Apr 12, 2013; Miami, FL, USA; Miami Marlins starting pitcher Ricky Nolasco (47) throws the ball in the third inning against the Philadelphia Phillies at Marlins Park. Mandatory Credit: Robert Mayer-USA TODAY Sports
1) Norv Turner
2) Marty Schottenheimer
3) Steve Spurrier
4) Joe Gibbs
5) Jim Zorn
6) Jeff Torborg
7) Jack McKeon
8) Joe Girardi
10) Edwin Rodriguez
11) Brandon Hyde
12) Ozzie Guillen
And now we can add Mike Redmond to that list .
It is a list of those head coaches/managers that have labored under an owner with the unfortunate idea that player decisions fall under the imperial fiat of the owner’s suite. The first five worked for Redskins owner Dan Snyder. Marlins fans will recognize the occupants of slots 6-13.
Conspicuously absent from that list is current Redskins coach Mike Shanahan. There must have been a serious come-to-Jesus meeting in Herndon, VA prior to Shanny’s first season, because from game one of his tenure, it has been crystal clear that all player decisions come from the GM and the Head Coach, not the owner’s suite.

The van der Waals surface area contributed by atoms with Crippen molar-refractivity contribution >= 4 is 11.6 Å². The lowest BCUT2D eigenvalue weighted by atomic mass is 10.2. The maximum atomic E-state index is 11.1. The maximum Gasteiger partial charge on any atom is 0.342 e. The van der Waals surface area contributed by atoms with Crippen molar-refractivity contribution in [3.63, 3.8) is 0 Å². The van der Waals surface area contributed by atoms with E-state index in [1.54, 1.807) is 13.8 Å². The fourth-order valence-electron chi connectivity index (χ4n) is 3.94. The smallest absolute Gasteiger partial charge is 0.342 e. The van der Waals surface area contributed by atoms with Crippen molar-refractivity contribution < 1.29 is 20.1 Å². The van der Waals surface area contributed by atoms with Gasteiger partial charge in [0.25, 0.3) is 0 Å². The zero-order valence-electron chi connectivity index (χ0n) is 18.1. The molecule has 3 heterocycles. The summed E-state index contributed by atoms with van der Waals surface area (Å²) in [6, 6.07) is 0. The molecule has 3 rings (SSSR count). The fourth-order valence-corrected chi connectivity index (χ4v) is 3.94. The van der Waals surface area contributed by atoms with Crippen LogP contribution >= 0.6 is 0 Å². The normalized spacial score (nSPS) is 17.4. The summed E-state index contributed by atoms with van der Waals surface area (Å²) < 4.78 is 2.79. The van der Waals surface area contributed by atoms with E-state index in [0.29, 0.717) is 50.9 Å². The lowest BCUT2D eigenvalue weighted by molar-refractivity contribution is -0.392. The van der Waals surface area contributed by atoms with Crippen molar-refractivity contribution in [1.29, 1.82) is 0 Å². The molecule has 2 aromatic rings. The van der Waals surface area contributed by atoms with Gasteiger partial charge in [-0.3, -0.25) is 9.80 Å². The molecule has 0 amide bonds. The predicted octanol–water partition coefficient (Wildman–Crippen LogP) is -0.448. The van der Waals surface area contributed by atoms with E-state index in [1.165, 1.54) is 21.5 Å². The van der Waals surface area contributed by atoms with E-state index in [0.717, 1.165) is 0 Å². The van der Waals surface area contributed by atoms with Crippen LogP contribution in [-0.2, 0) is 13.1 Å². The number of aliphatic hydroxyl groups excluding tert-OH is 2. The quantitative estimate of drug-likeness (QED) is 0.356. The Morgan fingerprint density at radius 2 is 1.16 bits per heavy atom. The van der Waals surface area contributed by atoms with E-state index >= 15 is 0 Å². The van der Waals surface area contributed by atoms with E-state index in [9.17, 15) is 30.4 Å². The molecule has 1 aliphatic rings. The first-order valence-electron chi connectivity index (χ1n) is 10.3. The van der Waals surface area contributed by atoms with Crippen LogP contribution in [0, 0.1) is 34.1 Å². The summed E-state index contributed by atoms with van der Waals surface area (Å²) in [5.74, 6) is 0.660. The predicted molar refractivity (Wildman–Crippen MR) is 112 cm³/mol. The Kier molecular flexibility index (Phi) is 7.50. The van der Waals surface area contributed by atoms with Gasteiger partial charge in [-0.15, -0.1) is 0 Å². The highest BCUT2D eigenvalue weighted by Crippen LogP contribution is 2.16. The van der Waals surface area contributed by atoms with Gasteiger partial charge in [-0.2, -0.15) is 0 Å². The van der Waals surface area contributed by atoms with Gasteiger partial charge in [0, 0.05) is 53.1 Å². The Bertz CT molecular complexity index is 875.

Lots of Redskins fans attribute the sea change to three things: Snyder maturing as an owner and taking cues from other owners; Snyder waking up and realizing the devastating effect his meddling has had on team morale and performance; and Mike Shanahan being the first head coach with enough juice to deliver an effective ultimatum to Snyder.
Miami Marlins owner Jeffrey Loria has had none of those three things enter his sphere of influence. Last Wednesday’s rotation change between Ricky Nolasco and Jose Fernandez is now rumored to have originated from the owner’s box.
By reaching down from the ivory tower, Loria risks alienating Nolasco, his agent, and any other players left over from last year. As a witness to the first years of Snyder’s involvement with the ‘Skins, I can say unequivocally that the damage wrought through the systematic destruction of the chain of command can take years to undo.
By continuing to behave in his childish, myopic pattern, Jeffrey Loria demonstrates that he still hasn’t had the moment of clarity in which he realizes that if he wants to be the owner of a winning ball club, he will need to stop acting like a spoiled six-year-old who wants to hog the ball and tell everyone what to do.
Be patient, Fish fans. Usually, it doesn’t take long for whiny six-year-olds to get distracted and move on to another game.